Operator Training Issues

Occupational Health & Safety, (c) Stevens Publishing Corporation.

All aerial lift standards require operators to read the operator’s manual prior to use. Without this familiarization, an aerial lift is a potentially dangerous tool. Casual users–those who need this information the most–often omit this step.

In a California case, a young man who had no previous lift experience or knowledge about outriggers and had not read the manual, borrowed a vertical lift to put up a “grand opening” sign at a restaurant. The young man positioned the lift on an inclined sidewalk without outriggers and consequently the lift overturned, causing injury. The man then sued the manufacturer for making an unsafe product.

In court, his attorney inquired about the possibility of setting up the machine with incorrectly installed outriggers. While this is physically possible, the young man could have set up and leveled the machine correctly if he had read the operator’s manual. The attorney pressed on to determine whether the machine could be improperly set up without reading the manual. The response suggested that if an operator has not read the manual, he has no business using the machine. Consequently, the court sided with the defendant lift manufacturer.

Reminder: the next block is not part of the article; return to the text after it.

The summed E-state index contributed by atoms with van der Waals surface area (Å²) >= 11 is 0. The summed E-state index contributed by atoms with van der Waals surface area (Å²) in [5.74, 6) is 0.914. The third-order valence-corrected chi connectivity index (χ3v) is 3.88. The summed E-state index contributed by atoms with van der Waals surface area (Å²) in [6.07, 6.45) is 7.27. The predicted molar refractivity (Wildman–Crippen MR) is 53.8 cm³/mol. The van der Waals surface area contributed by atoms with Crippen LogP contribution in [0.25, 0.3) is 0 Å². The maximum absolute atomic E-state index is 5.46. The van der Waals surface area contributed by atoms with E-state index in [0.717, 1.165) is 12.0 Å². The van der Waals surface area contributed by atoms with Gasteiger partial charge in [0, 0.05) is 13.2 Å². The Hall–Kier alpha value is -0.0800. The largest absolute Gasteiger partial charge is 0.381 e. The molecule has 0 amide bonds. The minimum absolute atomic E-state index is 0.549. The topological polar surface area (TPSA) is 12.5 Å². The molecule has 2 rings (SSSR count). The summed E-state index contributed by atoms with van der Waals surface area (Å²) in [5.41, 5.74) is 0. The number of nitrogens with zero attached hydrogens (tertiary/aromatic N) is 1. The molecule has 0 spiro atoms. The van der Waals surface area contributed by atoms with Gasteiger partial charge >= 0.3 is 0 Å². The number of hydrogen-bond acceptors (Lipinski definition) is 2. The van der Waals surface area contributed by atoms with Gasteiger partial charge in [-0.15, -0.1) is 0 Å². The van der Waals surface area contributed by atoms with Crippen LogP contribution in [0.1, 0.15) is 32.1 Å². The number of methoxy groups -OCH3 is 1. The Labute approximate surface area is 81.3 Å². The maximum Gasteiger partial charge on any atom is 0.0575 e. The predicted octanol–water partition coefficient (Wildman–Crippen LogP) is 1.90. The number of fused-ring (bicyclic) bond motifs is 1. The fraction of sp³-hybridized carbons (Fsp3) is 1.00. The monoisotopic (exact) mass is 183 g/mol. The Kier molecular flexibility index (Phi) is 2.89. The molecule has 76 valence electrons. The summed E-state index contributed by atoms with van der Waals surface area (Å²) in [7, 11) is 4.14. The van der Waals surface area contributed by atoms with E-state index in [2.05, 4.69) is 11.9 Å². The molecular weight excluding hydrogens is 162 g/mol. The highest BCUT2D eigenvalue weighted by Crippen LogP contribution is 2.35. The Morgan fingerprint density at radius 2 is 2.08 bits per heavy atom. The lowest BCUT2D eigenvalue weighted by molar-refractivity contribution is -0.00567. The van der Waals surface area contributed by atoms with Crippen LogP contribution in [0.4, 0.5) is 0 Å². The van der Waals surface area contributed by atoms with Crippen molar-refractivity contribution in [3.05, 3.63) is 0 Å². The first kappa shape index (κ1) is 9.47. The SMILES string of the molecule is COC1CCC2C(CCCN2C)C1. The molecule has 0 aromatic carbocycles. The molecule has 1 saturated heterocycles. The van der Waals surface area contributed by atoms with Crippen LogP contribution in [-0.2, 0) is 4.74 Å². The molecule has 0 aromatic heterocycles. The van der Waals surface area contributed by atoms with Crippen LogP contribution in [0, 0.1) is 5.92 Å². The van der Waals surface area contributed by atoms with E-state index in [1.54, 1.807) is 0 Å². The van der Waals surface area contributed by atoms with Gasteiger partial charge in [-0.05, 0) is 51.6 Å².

In the event of the inability of operators to read or understand the language of the manuals, ANSI standards have provisions that allow others to explain the manuals. The issue of training is in a state of change. Previously, an experienced operator (one with sufficient familiarity or training with a given machine) would be held more responsible for his or her own actions than an inexperienced operator. Currently, with the recent ANSI A92.6 standard, the employer must ensure all employees operating self-propelled aerial work platforms have proper familiarization (training as well as reading the operator’s manual) before use.

If the present ANSI A92.6 standard had covered the lift operated by the young man putting up the restaurant sign, the restaurant owner would have needed to ensure his proper training. In situations when the employer cannot provide training, he or she must seek out someone who can. Likewise, the lender of a machine is responsible for the proper familiarization of the borrower. However, this responsibility cannot reasonably be held to the manufacturer.

The date of occurrence is critical in determining which training standards apply. The operator’s effort to gain familiarity with a machine may be important in an older occurrence or potentially irrelevant in a current occurrence, when the responsibility of operator training lies with the employer. Casual lending of machines may lead to severe consequences ┬áconcerning the issues of training and familiarization.